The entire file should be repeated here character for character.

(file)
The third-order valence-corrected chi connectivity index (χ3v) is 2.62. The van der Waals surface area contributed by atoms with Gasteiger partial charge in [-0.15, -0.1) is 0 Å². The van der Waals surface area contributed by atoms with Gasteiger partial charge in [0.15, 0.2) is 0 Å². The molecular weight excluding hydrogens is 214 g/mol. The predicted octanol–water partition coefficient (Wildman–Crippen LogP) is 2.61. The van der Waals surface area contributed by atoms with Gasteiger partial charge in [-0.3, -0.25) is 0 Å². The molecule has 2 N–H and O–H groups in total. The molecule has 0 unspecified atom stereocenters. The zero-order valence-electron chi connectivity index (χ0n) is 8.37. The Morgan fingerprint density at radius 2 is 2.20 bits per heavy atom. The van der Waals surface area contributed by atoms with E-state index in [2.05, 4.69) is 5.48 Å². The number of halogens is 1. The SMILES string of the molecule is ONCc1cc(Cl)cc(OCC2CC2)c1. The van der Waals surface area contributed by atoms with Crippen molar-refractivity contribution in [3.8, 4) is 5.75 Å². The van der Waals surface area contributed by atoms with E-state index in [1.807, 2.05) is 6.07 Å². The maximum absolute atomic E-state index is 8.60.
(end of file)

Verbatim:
The third-order valence-corrected chi connectivity index (χ3v) is 2.62. The van der Waals surface area contributed by atoms with Gasteiger partial charge in [-0.15, -0.1) is 0 Å². The van der Waals surface area contributed by atoms with Gasteiger partial charge in [0.15, 0.2) is 0 Å². The molecular weight excluding hydrogens is 214 g/mol. The predicted octanol–water partition coefficient (Wildman–Crippen LogP) is 2.61. The van der Waals surface area contributed by atoms with Gasteiger partial charge in [-0.3, -0.25) is 0 Å². The molecule has 2 N–H and O–H groups in total. The molecule has 0 unspecified atom stereocenters. The zero-order valence-electron chi connectivity index (χ0n) is 8.37. The Morgan fingerprint density at radius 2 is 2.20 bits per heavy atom. The van der Waals surface area contributed by atoms with E-state index in [2.05, 4.69) is 5.48 Å². The number of halogens is 1. The SMILES string of the molecule is ONCc1cc(Cl)cc(OCC2CC2)c1. The van der Waals surface area contributed by atoms with Crippen molar-refractivity contribution in [3.8, 4) is 5.75 Å². The van der Waals surface area contributed by atoms with E-state index in [1.807, 2.05) is 6.07 Å². The maximum absolute atomic E-state index is 8.60.